Culture

His Parents Gave Him A Dream Come True With His Very Own Costco Birthday Party And We Have Serious FOMO

We all know the wonders of Costco. Everything you might ever need is available in mass. Who doesn’t love buying three gallons of salsa and pounds of tortilla chips? Well, one little boy named Armando took it to the next level by hosting a birthday party at the Costco in Norwalk, California. The Costco location closed its food court to host the little man’s special birthday. This is one of the greatest things you will see on the internet today and you’re welcome.

Armando knew that his fourth birthday could only take place at one place: Costco.

Credit: armando_loves_costco / Instagram

Like, OMG! How did we not get invited to this party? So many people have memories of wandering around Costco with mami y papi for hours. Obviously, the best part of the trips was always free samples everywhere.

Of course, he had his own Costco employee outfit because, duh.

Credit: armando_loves_costco / Instagram

Legit, this is the greatest Halloween costume in case you need some inspo. Everyone will recognize you and Costco fans will love it. If you have any costume contests coming up, give this a try.

Every party guest got a very special name tag.

Credit: armando_loves_costco / Instagram

It is important to pay attention to details and this family spared no expense when it came to celebrating their little man’s special day.

The party included some fun and challenging activities, like guessing the price of items in Costco.

A true test of knowledge and appreciation. Who thinks they would be able to win this game? Costco is one of the greatest establishments for Latino families. We know we all have big families and Costco has been a lifesaver for us.

Of course, there was a piñata.

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Broke my custom @costco piñata ????????

A post shared by Armando E. Martinez (@armando_loves_costco) on

That’s right. They bought Armando a custom Costco piñata and we are all screaming. What a treasure for this boy. And, tbh, this family seems a lot nicer about letting him hit the piñata than ours were.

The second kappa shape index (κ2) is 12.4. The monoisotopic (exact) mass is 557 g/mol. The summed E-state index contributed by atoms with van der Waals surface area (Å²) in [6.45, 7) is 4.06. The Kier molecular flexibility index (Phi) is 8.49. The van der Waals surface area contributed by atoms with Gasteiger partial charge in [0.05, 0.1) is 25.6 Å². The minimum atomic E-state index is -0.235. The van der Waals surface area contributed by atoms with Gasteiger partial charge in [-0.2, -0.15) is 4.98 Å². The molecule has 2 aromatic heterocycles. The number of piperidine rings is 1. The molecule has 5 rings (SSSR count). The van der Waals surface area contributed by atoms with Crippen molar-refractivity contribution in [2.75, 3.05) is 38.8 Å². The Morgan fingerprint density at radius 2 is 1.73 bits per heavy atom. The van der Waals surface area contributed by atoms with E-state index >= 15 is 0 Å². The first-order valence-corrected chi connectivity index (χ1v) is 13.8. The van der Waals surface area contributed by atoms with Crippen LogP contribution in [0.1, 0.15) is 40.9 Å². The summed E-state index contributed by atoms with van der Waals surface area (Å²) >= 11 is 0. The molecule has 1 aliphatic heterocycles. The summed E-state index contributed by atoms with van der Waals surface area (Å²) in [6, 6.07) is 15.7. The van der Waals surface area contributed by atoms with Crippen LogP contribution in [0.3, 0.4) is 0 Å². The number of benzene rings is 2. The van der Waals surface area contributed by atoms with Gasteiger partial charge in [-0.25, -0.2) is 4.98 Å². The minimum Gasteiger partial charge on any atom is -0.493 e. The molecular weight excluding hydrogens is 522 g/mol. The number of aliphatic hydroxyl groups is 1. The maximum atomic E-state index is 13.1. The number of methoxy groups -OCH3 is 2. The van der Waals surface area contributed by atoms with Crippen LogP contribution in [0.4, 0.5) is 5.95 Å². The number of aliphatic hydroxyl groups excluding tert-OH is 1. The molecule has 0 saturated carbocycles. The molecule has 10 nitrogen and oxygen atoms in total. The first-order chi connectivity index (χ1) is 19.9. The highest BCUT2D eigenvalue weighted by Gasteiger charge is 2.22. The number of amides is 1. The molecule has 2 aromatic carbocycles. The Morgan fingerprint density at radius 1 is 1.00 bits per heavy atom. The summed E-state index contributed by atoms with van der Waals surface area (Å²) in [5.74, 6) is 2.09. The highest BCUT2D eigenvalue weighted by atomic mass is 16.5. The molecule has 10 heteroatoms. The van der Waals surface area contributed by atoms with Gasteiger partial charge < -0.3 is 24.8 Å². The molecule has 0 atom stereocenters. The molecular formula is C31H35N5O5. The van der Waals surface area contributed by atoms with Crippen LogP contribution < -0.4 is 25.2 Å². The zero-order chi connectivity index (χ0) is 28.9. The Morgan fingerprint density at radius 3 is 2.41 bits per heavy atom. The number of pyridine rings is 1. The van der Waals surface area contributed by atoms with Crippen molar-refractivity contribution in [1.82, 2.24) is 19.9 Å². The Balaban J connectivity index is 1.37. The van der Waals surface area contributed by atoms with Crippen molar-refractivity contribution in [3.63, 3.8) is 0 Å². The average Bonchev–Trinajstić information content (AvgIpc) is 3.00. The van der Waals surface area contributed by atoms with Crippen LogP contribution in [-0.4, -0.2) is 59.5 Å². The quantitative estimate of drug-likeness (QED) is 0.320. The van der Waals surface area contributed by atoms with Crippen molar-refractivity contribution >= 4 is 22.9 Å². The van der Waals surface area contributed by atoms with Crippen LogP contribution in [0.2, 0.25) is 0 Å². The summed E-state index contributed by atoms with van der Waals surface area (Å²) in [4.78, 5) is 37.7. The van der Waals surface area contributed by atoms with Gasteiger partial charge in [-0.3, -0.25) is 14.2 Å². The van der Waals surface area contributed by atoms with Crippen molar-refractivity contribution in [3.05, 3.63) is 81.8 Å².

Just look at how happy all of the party guests are celebrating at Costco.

Credit: armando_loves_costco / Instagram

Looks like the conga line is still a thing, folks. No matter how long it’s been since we had a birthday party like this, the conga line will never die.

Now, Armando is not a fair-weather Costco fan.

Credit: armando_loves_costco

His Instagram account is named after his love for the chain store. He clearly likes to spend time at his local Costco and his love for the store is something we can all relate to.

Like, he would clearly make it home if he could.

Credit: armando_loves_costco / Instagram

Literally, same. There is nothing you can’t find at Costco and this little one is already years ahead of his peers with his appreciation of the bulk store.

Happy birthday, Armando!

Credit: armando_loves_costco / Instagram

This is one birthday party everyone should be talking about.

READ: An Instagram Influencer And Actress Threw A Mexican-Themed Birthday For Her Daughter And Her Fans Are Divided

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How Kwanzaa Was Created To Celebrate And Honor African American Culture

Culture

How Kwanzaa Was Created To Celebrate And Honor African American Culture

If it’s odd or foreign for you to hear Kwanzaa mentioned in conversations about the holidays, 2020 might be a time to read up about it.

Sure, with its origins in the Black Power and Civil Rights movement, the holiday is pretty new in comparison to other December holidays like Christmas and Hanukkah. But with so many of its traditions based on the celebration of individuals with African roots, 2020 ought to be the year you consider contemplating the importance of Kwanzaa particularly because of its celebration of African American communities and those across the world with links to Africa. 

Particularly because 2020 has seen so much attention being poured over the Black community for the first time amidst protests and calls for justice.

Unlike other holidays in December Kwanzaa is not centered on commercialism and embraces Black power.